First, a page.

raw.rename_channels({'EOG 061': 'blink detector'})

This next example replaces spaces in the channel names with underscores, using a Python dict comprehension:

print(raw.ch_names[-3:])
channel_renaming_dict = {name: name.replace(' ', '_') for name in raw.ch_names}
raw.rename_channels(channel_renaming_dict)
print(raw.ch_names[-3:])

Out:

['EEG 059', 'EEG 060', 'blink detector']
['EEG_059', 'EEG_060', 'blink_detector']

If for some reason the channel types in your Raw object are inaccurate, you can change the type of any channel with the set_channel_types() method. The method takes a dictionary mapping channel names to types; allowed types are ecg, eeg, emg, eog, exci, ias, misc, resp, seeg, stim, syst, ecog, hbo, hbr. A common use case for changing channel type is when using frontal EEG electrodes as makeshift EOG channels:

raw.set_channel_types({'EEG_001': 'eog'})
print(raw.copy().pick_types(meg=False, eog=True).ch_names)

Out:

['EEG_001', 'blink_detector']

Selection in the time domain

If you want to limit the time domain of a Raw object, you can use the crop() method, which modifies the Raw object in place (we’ve seen this already at the start of this tutorial, when we cropped the Raw object to 60 seconds to reduce memory demands). crop() takes parameters tmin and tmax, both in seconds (here we’ll again use copy() first to avoid changing the original Raw object):

raw_selection = raw.copy().crop(tmin=10, tmax=12.5)
print(raw_selection)

Out:

<Raw  |  sample_audvis_raw.fif, n_channels x n_times : 376 x 1503 (2.5 sec), ~8.0 MB, data loaded>

crop() also modifies the first_samp and times attributes, so that the first sample of the cropped object now corresponds to time = 0. Accordingly, if you wanted to re-crop raw_selection from 11 to 12.5 seconds (instead of 10 to 12.5 as above) then the subsequent call to crop() should get tmin=1 (not tmin=11), and leave tmax unspecified to keep everything from tmin up to the end of the object:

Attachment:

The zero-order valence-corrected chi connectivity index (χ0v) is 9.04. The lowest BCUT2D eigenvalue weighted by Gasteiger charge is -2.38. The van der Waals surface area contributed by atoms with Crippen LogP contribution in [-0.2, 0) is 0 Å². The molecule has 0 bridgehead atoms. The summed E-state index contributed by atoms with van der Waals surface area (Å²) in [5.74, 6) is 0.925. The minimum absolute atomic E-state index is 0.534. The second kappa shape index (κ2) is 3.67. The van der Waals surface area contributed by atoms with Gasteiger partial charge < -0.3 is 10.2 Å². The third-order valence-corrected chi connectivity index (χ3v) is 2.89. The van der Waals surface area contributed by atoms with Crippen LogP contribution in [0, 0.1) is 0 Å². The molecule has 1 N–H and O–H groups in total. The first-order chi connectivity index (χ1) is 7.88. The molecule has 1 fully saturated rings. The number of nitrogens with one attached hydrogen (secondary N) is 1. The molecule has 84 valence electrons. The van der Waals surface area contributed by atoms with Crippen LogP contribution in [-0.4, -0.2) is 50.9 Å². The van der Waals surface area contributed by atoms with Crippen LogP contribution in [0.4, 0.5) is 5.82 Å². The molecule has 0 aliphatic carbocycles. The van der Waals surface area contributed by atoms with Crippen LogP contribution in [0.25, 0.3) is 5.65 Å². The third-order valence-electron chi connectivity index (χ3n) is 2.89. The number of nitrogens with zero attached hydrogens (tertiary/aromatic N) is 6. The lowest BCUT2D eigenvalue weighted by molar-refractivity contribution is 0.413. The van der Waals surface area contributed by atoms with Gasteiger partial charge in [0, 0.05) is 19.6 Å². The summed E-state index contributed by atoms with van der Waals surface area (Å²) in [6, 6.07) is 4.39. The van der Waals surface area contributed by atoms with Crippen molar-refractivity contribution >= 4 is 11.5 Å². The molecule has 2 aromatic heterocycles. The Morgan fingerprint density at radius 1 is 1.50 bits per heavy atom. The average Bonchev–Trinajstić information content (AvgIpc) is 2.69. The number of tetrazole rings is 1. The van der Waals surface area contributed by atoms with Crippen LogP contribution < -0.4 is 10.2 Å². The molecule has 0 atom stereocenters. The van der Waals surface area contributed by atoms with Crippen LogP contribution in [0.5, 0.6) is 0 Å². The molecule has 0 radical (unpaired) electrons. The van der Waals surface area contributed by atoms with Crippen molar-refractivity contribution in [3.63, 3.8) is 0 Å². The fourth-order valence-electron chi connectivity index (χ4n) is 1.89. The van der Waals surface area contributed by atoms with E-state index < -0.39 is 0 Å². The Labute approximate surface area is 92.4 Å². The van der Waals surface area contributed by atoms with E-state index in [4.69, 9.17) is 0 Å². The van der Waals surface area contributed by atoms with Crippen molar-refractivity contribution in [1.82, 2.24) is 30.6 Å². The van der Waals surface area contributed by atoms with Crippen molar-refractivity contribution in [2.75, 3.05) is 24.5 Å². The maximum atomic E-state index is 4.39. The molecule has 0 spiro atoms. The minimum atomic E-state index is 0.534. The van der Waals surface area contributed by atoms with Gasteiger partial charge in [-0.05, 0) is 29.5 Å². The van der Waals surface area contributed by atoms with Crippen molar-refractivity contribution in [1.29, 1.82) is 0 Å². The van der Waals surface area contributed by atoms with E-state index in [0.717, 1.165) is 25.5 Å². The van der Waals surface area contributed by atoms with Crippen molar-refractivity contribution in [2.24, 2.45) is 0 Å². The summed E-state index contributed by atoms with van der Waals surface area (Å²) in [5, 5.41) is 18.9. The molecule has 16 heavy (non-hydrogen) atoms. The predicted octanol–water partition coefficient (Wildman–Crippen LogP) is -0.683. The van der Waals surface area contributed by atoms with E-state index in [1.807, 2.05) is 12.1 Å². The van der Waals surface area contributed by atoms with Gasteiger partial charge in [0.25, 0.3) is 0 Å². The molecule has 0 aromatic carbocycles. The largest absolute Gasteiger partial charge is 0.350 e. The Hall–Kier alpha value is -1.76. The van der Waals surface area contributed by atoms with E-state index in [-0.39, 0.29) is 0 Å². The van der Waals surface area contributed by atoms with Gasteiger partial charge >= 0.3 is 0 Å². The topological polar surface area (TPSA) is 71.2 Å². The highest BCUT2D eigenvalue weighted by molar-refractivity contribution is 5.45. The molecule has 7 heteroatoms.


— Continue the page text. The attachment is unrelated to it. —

print(raw_selection.times.min(), raw_selection.times.max())
raw_selection.crop(tmin=1)
print(raw_selection.times.min(), raw_selection.times.max())

Out:

0.0 2.500770084699155
0.0 1.5001290587975622

Remember that sample times don’t always align exactly with requested tmin or tmax values (due to sampling), which is why the max values of the cropped files don’t exactly match the requested tmax (see Time, sample number, and sample index for further details).

If you need to select discontinuous spans of a Raw object — or combine two or more separate Raw objects — you can use the append() method:

raw_selection1 = raw.copy().crop(tmin=30, tmax=30.1)     # 0.1 seconds
raw_selection2 = raw.copy().crop(tmin=40, tmax=41.1)     # 1.1 seconds
raw_selection3 = raw.copy().crop(tmin=50, tmax=51.3)     # 1.3 seconds
raw_selection1.append([raw_selection2, raw_selection3])  # 2.5 seconds total
print(raw_selection1.times.min(), raw_selection1.times.max())

Out:

0.0 2.5041000049184614

Warning

Be careful when concatenating Raw objects from different recordings, especially when saving: append() only preserves the info attribute of the initial Raw object (the one outside the append() method call).

Extracting data from Raw objects

So far we’ve been looking at ways to modify a Raw object. This section shows how to extract the data from a Raw object into a NumPy array, for analysis or plotting using functions outside of MNE-Python. To select portions of the data, Raw objects can be indexed using square brackets. However, indexing Raw works differently than indexing a NumPy array in two ways: